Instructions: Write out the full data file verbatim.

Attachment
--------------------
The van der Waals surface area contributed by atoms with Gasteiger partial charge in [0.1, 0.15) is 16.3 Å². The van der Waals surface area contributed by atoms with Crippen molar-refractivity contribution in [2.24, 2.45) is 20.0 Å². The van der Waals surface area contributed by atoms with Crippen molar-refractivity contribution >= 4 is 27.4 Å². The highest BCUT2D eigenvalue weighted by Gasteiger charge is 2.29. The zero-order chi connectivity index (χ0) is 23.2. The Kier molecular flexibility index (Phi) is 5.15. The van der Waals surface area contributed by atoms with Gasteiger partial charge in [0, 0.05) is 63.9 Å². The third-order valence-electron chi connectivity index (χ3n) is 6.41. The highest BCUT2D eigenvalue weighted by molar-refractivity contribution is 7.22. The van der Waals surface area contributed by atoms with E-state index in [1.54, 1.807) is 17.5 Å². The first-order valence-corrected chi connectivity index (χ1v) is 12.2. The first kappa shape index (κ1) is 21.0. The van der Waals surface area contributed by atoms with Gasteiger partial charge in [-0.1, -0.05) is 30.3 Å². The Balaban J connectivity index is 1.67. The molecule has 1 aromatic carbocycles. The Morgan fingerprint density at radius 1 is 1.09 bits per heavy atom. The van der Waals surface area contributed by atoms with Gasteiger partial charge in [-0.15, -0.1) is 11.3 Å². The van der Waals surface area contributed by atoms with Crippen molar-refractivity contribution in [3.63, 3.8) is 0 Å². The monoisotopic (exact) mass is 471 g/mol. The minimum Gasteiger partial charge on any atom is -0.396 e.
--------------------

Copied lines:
The van der Waals surface area contributed by atoms with Gasteiger partial charge in [0.1, 0.15) is 16.3 Å². The van der Waals surface area contributed by atoms with Crippen molar-refractivity contribution in [2.24, 2.45) is 20.0 Å². The van der Waals surface area contributed by atoms with Crippen molar-refractivity contribution >= 4 is 27.4 Å². The highest BCUT2D eigenvalue weighted by Gasteiger charge is 2.29. The zero-order chi connectivity index (χ0) is 23.2. The Kier molecular flexibility index (Phi) is 5.15. The van der Waals surface area contributed by atoms with Gasteiger partial charge in [0, 0.05) is 63.9 Å². The third-order valence-electron chi connectivity index (χ3n) is 6.41. The highest BCUT2D eigenvalue weighted by molar-refractivity contribution is 7.22. The van der Waals surface area contributed by atoms with E-state index in [1.54, 1.807) is 17.5 Å². The first-order valence-corrected chi connectivity index (χ1v) is 12.2. The first kappa shape index (κ1) is 21.0. The van der Waals surface area contributed by atoms with Gasteiger partial charge in [-0.1, -0.05) is 30.3 Å². The Balaban J connectivity index is 1.67. The molecule has 1 aromatic carbocycles. The Morgan fingerprint density at radius 1 is 1.09 bits per heavy atom. The van der Waals surface area contributed by atoms with Gasteiger partial charge in [-0.15, -0.1) is 11.3 Å². The van der Waals surface area contributed by atoms with Crippen molar-refractivity contribution in [3.63, 3.8) is 0 Å². The monoisotopic (exact) mass is 471 g/mol. The minimum Gasteiger partial charge on any atom is -0.396 e.